The lower coverage of oral health in primary care and the absence of DSC are related to the higher risk of hospitalization for oral cancer, according to the findings of this investigation. Studies have also found similar impacts of these variables on oral cancer mortality rates in Brazil in recent decades13,15. The lack of access to health services is one of the main factors related to the delay in the diagnosis of oral cancer, which often results in the need for more aggressive and mutilating treatments, reducing the individual's survival25.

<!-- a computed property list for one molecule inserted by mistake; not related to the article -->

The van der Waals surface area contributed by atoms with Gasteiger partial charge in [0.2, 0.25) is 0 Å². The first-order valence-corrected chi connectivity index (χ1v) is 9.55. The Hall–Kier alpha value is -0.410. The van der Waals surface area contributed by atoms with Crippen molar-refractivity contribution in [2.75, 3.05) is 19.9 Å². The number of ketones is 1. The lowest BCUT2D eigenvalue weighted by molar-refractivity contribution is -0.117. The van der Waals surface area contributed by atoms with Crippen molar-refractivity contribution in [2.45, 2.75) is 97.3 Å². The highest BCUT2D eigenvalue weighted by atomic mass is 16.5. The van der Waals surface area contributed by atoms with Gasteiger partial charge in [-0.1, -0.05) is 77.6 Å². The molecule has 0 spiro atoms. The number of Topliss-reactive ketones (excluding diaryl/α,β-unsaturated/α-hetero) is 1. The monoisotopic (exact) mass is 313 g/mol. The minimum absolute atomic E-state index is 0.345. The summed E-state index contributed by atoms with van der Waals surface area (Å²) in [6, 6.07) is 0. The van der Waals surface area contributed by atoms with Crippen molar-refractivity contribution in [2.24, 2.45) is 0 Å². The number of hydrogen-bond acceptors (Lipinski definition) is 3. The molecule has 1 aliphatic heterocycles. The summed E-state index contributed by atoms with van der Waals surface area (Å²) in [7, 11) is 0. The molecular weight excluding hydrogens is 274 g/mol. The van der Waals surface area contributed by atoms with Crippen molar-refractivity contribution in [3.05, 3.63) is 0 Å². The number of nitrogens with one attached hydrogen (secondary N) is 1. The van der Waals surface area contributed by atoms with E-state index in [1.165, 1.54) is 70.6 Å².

Since the dentist in primary care acts as the entrance to the health system and the longitudinal character of this assistance in the SUS, it is able to develop educational actions to combat behavioral risk factors and self-detection of lesions through oral self-examination26. The DSC complement the assistance offered in primary care, representing the reference unit for suspected cases27. The relation between a greater number of DSC and a lower number of hospitalized cancer cases may indicate advances in terms of problem-solving, suggesting a higher frequency of cases detected in early stages, and reducing demand in hospital units. Additional studies should be conducted to verify the effects of the organization of the oral cancer care network in the country.